The following examples demonstrates how the color of a pixel in the final image is computed. It is assumed there are only two events and the image should be color-coded using the event energy as scalar attribute: One pixel receives one photon of 1 keV and the other receives two photons of 1 keV. Assume that in the color table 1 keV corresponds to the color . After adding all events the first pixel gets color and the second . Then the image is normalized: Divide by the largest value in the image and multiply by 255. Now the first pixel has color and the second . Note that they have the same color but a different intensity. So the color indicates the distribution of energy, the intensity indicates the flux.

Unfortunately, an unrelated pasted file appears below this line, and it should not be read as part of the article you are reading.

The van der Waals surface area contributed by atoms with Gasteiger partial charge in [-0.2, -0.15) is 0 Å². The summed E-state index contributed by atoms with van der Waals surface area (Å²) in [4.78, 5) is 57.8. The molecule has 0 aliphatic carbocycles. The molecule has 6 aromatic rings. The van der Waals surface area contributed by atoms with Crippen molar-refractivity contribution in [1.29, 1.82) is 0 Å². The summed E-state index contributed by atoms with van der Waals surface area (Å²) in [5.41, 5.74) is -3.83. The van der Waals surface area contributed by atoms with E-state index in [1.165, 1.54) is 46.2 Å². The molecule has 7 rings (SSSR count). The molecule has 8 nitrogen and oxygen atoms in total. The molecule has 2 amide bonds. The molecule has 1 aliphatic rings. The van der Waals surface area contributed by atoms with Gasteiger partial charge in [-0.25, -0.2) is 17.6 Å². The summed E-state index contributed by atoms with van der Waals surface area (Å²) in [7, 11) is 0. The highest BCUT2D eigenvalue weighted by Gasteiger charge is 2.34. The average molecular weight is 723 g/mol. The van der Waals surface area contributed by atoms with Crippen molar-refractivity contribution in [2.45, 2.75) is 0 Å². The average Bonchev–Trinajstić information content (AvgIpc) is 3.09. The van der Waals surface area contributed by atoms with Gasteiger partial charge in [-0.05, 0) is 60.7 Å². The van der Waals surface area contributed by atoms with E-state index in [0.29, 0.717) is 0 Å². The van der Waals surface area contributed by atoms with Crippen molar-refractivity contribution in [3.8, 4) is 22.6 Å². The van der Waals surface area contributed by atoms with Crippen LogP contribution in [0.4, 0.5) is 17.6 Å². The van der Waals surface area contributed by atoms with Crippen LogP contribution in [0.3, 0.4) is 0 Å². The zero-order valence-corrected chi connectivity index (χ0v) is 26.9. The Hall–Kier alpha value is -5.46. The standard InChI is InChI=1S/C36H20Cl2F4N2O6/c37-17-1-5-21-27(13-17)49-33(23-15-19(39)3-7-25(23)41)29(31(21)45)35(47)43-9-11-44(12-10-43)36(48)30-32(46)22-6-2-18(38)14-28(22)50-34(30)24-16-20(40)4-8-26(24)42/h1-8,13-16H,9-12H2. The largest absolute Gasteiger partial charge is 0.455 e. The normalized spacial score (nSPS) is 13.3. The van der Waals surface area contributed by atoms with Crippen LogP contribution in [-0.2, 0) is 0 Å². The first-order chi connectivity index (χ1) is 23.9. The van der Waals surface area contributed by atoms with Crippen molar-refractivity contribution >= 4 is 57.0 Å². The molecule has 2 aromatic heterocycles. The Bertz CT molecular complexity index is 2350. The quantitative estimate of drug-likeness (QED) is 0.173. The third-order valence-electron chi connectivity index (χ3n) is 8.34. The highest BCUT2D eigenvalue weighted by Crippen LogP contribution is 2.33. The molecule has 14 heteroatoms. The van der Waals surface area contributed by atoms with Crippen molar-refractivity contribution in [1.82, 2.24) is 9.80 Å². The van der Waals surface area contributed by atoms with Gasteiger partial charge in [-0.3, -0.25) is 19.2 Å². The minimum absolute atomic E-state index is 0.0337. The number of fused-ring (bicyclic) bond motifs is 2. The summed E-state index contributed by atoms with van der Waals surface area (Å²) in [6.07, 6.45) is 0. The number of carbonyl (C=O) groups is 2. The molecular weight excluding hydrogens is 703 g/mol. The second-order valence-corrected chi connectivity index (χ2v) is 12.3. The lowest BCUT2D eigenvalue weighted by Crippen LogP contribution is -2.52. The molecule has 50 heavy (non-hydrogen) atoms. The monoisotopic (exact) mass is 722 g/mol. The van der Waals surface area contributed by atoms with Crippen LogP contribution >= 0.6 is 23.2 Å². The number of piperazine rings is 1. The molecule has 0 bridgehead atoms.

Some more examples using the following color table:
1 keV: (255,128,0)
8 keV: (0,50,100):
|photons times energy||corresponding color||normalized against a global max of 1800|
|1x1keV||255 128 0||36 18 0|
|2x1keV||510 256 0||72 36 0|
|1x8keV||0 50 100||0 7 14|
|1x1keV,1x8keV||255 178 100||36 25 14|
|2x1keV,2x8keV||510 356 200||72 50 28|
Please note: The actual generation of the red, green, and blue component images is done through the task evselect. xcolorcod therefore inherits all of evselect's image extraction parameters which allows to control the image generation process, e.g., binning, windowing, etc.